Yesterday, I followed up with an op-ed in the Milwaukee Journal Sentinel, making my case in more abbreviated form:
Recall supporters defended the sudden use of recalls as simply part of the democratic process. "The exercise of the constitutionally guaranteed right to force a recall election is a just and proper tool to force accountability upon those elected officials who act as if there is none," explained the Democratic Party of Wisconsin's website. But a review of documents and press accounts from the time the recall constitutional amendment passed shows that the current use of the recall is far different from what the original drafters had envisioned.
For instance, it was never expected that the recall would apply to governors. When the recall amendment passed in 1926, all state officials except state senators had two-year terms. For the same reason, current two-year term Assembly representatives are not the subject of recall attempts; it wouldn't have made sense to hold a recall election against a governor in May when he was up for election in November.
In an Oct. 31, 1926, Wisconsin State Journal editorial, former Supreme Court Justice Burr W. Jones explained, "It would be impractical, therefore, and even absurd in some cases, to apply the recall plan to short-term officers . . . it must be apparent that the amendment is aimed at those officers who hold for longer terms. These are our judicial officers - our judges. The amendment would in practice affect few others."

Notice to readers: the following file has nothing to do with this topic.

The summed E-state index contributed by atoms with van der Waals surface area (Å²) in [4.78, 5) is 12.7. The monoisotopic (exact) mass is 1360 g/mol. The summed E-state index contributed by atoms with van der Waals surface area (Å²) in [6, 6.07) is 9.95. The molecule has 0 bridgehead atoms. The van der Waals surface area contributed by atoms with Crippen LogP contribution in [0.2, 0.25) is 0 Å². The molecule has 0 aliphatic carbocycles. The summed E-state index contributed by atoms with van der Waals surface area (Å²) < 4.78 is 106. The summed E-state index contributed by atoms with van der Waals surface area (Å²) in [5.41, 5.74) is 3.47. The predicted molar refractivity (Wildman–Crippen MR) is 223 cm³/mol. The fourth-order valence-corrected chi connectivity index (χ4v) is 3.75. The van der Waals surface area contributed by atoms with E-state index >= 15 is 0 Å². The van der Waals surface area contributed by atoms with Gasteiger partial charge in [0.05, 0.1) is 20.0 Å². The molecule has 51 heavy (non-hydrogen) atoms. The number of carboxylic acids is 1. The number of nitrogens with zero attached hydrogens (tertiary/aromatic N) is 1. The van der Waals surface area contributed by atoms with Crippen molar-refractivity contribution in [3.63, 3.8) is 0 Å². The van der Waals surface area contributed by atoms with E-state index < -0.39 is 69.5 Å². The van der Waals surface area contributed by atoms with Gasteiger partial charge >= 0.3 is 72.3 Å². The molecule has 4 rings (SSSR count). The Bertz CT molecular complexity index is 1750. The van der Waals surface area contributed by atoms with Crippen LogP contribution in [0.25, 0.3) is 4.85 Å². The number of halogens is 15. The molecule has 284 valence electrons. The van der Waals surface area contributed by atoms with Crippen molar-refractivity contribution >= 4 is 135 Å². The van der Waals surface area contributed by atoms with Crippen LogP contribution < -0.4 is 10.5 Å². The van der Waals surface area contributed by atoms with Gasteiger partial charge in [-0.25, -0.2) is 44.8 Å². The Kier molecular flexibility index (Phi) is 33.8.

Terms for governors, lieutenant governors, attorneys general and other offices weren't extended to four years until 1967, when voters amended the state constitution, thereby making those offices plausibly eligible for recalls. Yet in 1967, there was no public recognition or discussion that those offices now could be recalled; the process was never used, and there is no evidence it was included in the debate.
Furthermore, at the time the recall amendment was adopted, supporters believed the threat of recall would keep elected officials representative of the people. As the argument went, officials would be more responsive to the public than to special interests if their constituents could pull them out of office for corruption. Numerous progressives argued that recalls would aid in keeping the influence of money out of politics.
The recent rounds of recall elections have demonstrated this argument to be the exact opposite of what eventually happened. Moneyed interests are now able, through spending and technology, to force a recall election of any elected official they wish for virtually any reason they deem acceptable. The recall elections have generated significant political spending by both sides.
It could be argued that elected officials have become less answerable to their constituents; they are increasingly dependent on groups that can use Facebook, Twitter and Excel databases to threaten and cajole them into supporting their ideological agendas.
Of course, it doesn't matter what the original drafters had intended; the recall is on and happening in Wisconsin this year. But given how distorted the use of the recall has become, some voters might start to realize that its modern-day use is actually exacerbating the problem, not solving it.